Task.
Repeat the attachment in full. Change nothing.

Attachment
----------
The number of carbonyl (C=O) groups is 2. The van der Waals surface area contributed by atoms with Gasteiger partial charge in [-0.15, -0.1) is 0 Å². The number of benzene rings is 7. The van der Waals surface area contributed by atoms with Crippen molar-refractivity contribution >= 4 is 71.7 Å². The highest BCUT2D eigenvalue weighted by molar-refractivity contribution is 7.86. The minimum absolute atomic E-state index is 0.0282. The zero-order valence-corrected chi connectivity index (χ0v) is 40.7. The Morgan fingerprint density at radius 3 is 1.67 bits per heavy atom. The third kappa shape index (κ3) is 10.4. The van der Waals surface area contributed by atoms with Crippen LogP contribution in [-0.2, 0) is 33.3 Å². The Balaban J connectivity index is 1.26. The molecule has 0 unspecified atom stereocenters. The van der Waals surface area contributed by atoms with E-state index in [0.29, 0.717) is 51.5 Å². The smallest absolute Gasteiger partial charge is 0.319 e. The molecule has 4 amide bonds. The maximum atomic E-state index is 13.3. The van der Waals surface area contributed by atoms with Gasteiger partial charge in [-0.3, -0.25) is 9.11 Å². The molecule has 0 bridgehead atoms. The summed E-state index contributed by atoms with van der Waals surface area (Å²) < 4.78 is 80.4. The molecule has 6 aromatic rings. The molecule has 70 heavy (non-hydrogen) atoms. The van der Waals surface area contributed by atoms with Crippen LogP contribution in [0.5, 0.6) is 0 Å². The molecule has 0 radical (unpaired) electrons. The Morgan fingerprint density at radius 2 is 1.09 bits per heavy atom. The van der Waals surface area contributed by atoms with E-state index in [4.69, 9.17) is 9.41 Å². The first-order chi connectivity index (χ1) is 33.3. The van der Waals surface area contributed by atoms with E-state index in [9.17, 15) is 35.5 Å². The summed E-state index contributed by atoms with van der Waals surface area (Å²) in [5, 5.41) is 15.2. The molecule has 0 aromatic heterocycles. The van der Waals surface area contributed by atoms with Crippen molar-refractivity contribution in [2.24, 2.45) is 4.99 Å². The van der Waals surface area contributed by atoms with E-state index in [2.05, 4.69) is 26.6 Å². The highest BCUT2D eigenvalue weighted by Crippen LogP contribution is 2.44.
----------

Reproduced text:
The number of carbonyl (C=O) groups is 2. The van der Waals surface area contributed by atoms with Gasteiger partial charge in [-0.15, -0.1) is 0 Å². The number of benzene rings is 7. The van der Waals surface area contributed by atoms with Crippen molar-refractivity contribution >= 4 is 71.7 Å². The highest BCUT2D eigenvalue weighted by molar-refractivity contribution is 7.86. The minimum absolute atomic E-state index is 0.0282. The zero-order valence-corrected chi connectivity index (χ0v) is 40.7. The Morgan fingerprint density at radius 3 is 1.67 bits per heavy atom. The third kappa shape index (κ3) is 10.4. The van der Waals surface area contributed by atoms with Crippen LogP contribution in [-0.2, 0) is 33.3 Å². The Balaban J connectivity index is 1.26. The molecule has 0 unspecified atom stereocenters. The van der Waals surface area contributed by atoms with E-state index in [0.29, 0.717) is 51.5 Å². The smallest absolute Gasteiger partial charge is 0.319 e. The molecule has 4 amide bonds. The maximum atomic E-state index is 13.3. The van der Waals surface area contributed by atoms with Gasteiger partial charge in [-0.3, -0.25) is 9.11 Å². The molecule has 0 bridgehead atoms. The summed E-state index contributed by atoms with van der Waals surface area (Å²) < 4.78 is 80.4. The molecule has 6 aromatic rings. The molecule has 70 heavy (non-hydrogen) atoms. The van der Waals surface area contributed by atoms with Crippen LogP contribution in [0.5, 0.6) is 0 Å². The molecule has 0 radical (unpaired) electrons. The Morgan fingerprint density at radius 2 is 1.09 bits per heavy atom. The van der Waals surface area contributed by atoms with E-state index in [4.69, 9.17) is 9.41 Å². The first-order chi connectivity index (χ1) is 33.3. The van der Waals surface area contributed by atoms with E-state index in [9.17, 15) is 35.5 Å². The summed E-state index contributed by atoms with van der Waals surface area (Å²) in [5, 5.41) is 15.2. The molecule has 0 aromatic heterocycles. The van der Waals surface area contributed by atoms with Crippen molar-refractivity contribution in [2.24, 2.45) is 4.99 Å². The van der Waals surface area contributed by atoms with E-state index in [2.05, 4.69) is 26.6 Å². The highest BCUT2D eigenvalue weighted by Crippen LogP contribution is 2.44.